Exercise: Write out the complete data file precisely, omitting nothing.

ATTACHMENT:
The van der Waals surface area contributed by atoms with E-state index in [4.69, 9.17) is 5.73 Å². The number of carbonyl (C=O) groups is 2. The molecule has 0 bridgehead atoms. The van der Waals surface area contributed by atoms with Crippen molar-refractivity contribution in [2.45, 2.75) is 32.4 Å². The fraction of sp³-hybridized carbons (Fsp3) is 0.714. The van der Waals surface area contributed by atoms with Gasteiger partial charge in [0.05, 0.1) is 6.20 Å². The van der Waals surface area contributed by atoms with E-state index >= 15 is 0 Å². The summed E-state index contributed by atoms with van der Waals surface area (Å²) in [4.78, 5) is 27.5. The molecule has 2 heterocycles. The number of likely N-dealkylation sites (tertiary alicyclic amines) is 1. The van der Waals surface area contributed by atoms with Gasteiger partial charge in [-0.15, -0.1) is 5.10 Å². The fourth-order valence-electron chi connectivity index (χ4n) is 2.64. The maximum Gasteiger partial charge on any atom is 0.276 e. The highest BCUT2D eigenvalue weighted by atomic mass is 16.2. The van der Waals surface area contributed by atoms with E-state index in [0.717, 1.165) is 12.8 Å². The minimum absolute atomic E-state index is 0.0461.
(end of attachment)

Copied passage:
The van der Waals surface area contributed by atoms with E-state index in [4.69, 9.17) is 5.73 Å². The number of carbonyl (C=O) groups is 2. The molecule has 0 bridgehead atoms. The van der Waals surface area contributed by atoms with Crippen molar-refractivity contribution in [2.45, 2.75) is 32.4 Å². The fraction of sp³-hybridized carbons (Fsp3) is 0.714. The van der Waals surface area contributed by atoms with Gasteiger partial charge in [0.05, 0.1) is 6.20 Å². The van der Waals surface area contributed by atoms with E-state index >= 15 is 0 Å². The summed E-state index contributed by atoms with van der Waals surface area (Å²) in [4.78, 5) is 27.5. The molecule has 2 heterocycles. The number of likely N-dealkylation sites (tertiary alicyclic amines) is 1. The van der Waals surface area contributed by atoms with Gasteiger partial charge in [-0.15, -0.1) is 5.10 Å². The fourth-order valence-electron chi connectivity index (χ4n) is 2.64. The maximum Gasteiger partial charge on any atom is 0.276 e. The highest BCUT2D eigenvalue weighted by atomic mass is 16.2. The van der Waals surface area contributed by atoms with E-state index in [0.717, 1.165) is 12.8 Å². The minimum absolute atomic E-state index is 0.0461.